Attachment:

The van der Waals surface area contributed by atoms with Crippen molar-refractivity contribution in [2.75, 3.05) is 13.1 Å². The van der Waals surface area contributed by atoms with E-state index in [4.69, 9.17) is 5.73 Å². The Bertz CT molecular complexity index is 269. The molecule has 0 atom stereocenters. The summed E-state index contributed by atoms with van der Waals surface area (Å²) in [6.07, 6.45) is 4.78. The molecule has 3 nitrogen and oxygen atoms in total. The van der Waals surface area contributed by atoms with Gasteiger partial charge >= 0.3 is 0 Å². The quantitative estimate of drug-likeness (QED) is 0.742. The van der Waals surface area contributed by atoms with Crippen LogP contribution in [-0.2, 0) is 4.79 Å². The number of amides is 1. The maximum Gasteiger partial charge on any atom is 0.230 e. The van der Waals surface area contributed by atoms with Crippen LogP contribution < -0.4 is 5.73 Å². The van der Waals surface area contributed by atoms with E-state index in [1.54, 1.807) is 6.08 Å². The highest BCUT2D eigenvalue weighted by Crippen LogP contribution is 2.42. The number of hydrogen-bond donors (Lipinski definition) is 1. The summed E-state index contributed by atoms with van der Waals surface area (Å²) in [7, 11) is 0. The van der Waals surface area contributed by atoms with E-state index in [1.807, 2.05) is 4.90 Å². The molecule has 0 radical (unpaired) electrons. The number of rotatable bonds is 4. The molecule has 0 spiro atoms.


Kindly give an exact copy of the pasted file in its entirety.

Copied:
The van der Waals surface area contributed by atoms with Crippen molar-refractivity contribution in [2.75, 3.05) is 13.1 Å². The van der Waals surface area contributed by atoms with E-state index in [4.69, 9.17) is 5.73 Å². The Bertz CT molecular complexity index is 269. The molecule has 0 atom stereocenters. The summed E-state index contributed by atoms with van der Waals surface area (Å²) in [6.07, 6.45) is 4.78. The molecule has 3 nitrogen and oxygen atoms in total. The van der Waals surface area contributed by atoms with Gasteiger partial charge >= 0.3 is 0 Å². The quantitative estimate of drug-likeness (QED) is 0.742. The van der Waals surface area contributed by atoms with Crippen LogP contribution in [-0.2, 0) is 4.79 Å². The number of amides is 1. The maximum Gasteiger partial charge on any atom is 0.230 e. The van der Waals surface area contributed by atoms with Crippen LogP contribution < -0.4 is 5.73 Å². The van der Waals surface area contributed by atoms with E-state index in [1.54, 1.807) is 6.08 Å². The highest BCUT2D eigenvalue weighted by Crippen LogP contribution is 2.42. The number of hydrogen-bond donors (Lipinski definition) is 1. The summed E-state index contributed by atoms with van der Waals surface area (Å²) in [7, 11) is 0. The van der Waals surface area contributed by atoms with E-state index in [1.807, 2.05) is 4.90 Å². The molecule has 0 radical (unpaired) electrons. The number of rotatable bonds is 4. The molecule has 0 spiro atoms.